His prior government experience includes working for the Town of Brookhaven Department of Waste Management,  as the environmental manager for the 106th Rescue Wing of the New York Air National Guard in Westhampton Beach and as a deputy town attorney in Riverhead.

Sean left the Town Attorney’s office in January of 2006 and started a law practice in Wading River. The primary concentration of his practice involves land use as well as real estate, estates and litigation.

A Port Jefferson native, he and his wife Cathleen have lived with their three sons in Wading River since 1992. He is an active member of Riverhead Rotary, the Knights of Columbus and is part of the children’s liturgy team at St. John the Baptist in Wading River, according to his biography on the town’s website.

Read more about Sean Walter

01/15/13 5:58am

Name: Al Krupski

Age: 52

Current Job: Southold Town Councilman

Current Salary: $32,567 (plus $2,000 as deputy supervisor)

Legislative Salary: $93,958

Al Krupski is the Democratic and Working Families candidate to replace Ed Romaine as 1st District Suffolk County Legislator in tonight’s special election.

Mr. Krupski, whose family owns and operates a Peconic pumpkin farm, served as a Town Trustee for 20 years and has now been a Town Board member for eight years. He said the issues he’d face at the county level are similar to those he’s already dealing with as a Southold Town Councilman and Deputy Supervisor.

“In many ways this is the same as the Town Board,” he said. “I understand land preservation, transportation and quality of life issues, plus controlling the size and cost of government. Those are East End issues that should translate well to the rest of the the county.”

If Mr. Krupski were to be elected, county Democrats would have a veto-proof majority in the Legislature. Mr. Krupski pointed out that, as the only Democrat on the Southold Town Board, he had a long history of bipartisan cooperation.

“Once you get elected, you don’t worry about party. You worry about people,” Mr. Krupski said. “I don’t buy into Democrat versus Republican, east versus west. You’re never going to go anywhere in government if you toe the party line.”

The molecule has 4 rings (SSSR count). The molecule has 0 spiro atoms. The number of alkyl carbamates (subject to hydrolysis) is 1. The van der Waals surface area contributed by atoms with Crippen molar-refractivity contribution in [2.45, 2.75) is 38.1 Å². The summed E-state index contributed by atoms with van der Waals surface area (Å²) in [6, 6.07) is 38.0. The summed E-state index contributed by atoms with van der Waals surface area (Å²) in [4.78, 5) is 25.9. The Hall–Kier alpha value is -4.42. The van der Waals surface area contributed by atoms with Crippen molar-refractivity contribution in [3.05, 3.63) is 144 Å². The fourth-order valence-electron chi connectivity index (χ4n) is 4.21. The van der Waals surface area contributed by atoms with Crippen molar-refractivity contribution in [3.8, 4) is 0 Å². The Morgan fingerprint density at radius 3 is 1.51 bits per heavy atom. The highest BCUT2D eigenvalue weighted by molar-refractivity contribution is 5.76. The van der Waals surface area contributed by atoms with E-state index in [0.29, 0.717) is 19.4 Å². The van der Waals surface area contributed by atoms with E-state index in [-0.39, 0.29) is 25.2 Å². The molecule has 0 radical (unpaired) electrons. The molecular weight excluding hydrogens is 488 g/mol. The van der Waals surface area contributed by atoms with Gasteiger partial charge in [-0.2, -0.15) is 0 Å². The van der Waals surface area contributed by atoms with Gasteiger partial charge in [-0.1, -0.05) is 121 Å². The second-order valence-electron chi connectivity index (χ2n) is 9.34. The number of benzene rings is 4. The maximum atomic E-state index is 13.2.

“I want to represent the East End,” he said in a debate we sponsored. “I’m not the sort of person who, when something’s broken, you smash it. I like to take it apart, fix it and make it better.”

He also noted during his campaign that he’s be the first Southold Town resident and the first farmer to represent the 1st District in the Legislature.

Born and raised in Peconic, he lives with his wife Mary and three children in Cutchogue. He holds a degree in plant science from the University of Delaware.

He has served on the Peconic Land Trust Board of Directors and is a member of the North Fork Chamber of Commerce.

Read more about Mr. Krupski

01/14/13 8:00am
01/14/2013 8:00 AM

Al Krupski or Sean Walter, we want to know who our readers plan to vote for in Tuesday’s special election for the 1st District seat in the Suffolk County Legislature.

Polling places will be open from 6 a.m. to 9 p.m. Tuesday as Mr. Walter, the Republican Riverhead Town Supervisor, and Mr. Krupski, a Democratic Southold Councilman square off for Ed Romaine’s seat, which he vacated after he was elected Brookhaven Town Supervisor in November.

Voters who are unsure of their polling place can look it up here.

The district stretches from Middle Island to Fishers Island and includes Shelter Island (until the district lines change next year).

01/10/13 8:00am
01/10/2013 8:00 AM

TIM KELLY PHOTO | Southold Town Councilman Al Krupski at a debate hosted by Times/Review Newsgroup Monday night.

Sean Walter has spent the better part of the past six weeks hammering home to residents on the North Fork that his is the type of voice they need in the Suffolk County Legislature, where he’s argued his opponent would be little more than an extra vote for the Democratic super majority.

That opponent, Southold Town Councilman Al Krupski, has run a quiet campaign, knocking on doors and letting his record of bipartisan cooperation and fiscal conservatism speak for itself.

It’s been exactly the race one might expect, reflecting the general nature of each candidate and the communities they represent: the vocal vs. the tranquil, Riverhead vs. Southold.

Style and personality should play a major role in determining who you vote for in Tuesday’s 1st District special election. It is this newspaper’s belief that Mr. Krupski’s calm demeanor and cooperative approach make him better suited to serve out the remaining nine months of former legislator Ed Romaine’s term.

Despite being the lone Democrat on Southold’s Town Board, he’s proven himself an adept conciliatory voice capable of shoving partisan politics aside for the good of his constituency.

Mr. Krupski’s a true fiscal conservative who questions the cost of every plan that involves spending money, consistently asking “is it needed?” and “who will pay for it?”

Mr. Walter has often suggested during this race that he’d be the squeaky wheel that would get the oil the North Fork needs from its county government, but sometimes a squeaky wheel ends up leaving you with little more than a headache. In a legislative body where representatives meld 18 different opinions into one vote, Mr. Krupski’s style could be a better fit.

Perhaps the silliest stunt in Mr. Walter’s otherwise strong campaign was his attempt to portray Mr. Krupski as the type of Democrat who would favor party interests and Western Suffolk ideals over the traditional values of the East End. A champion of open space preservation and an opponent of big-box development, it’s hard to imagine Mr. Krupski abandoning his reputation in the interest of party politics.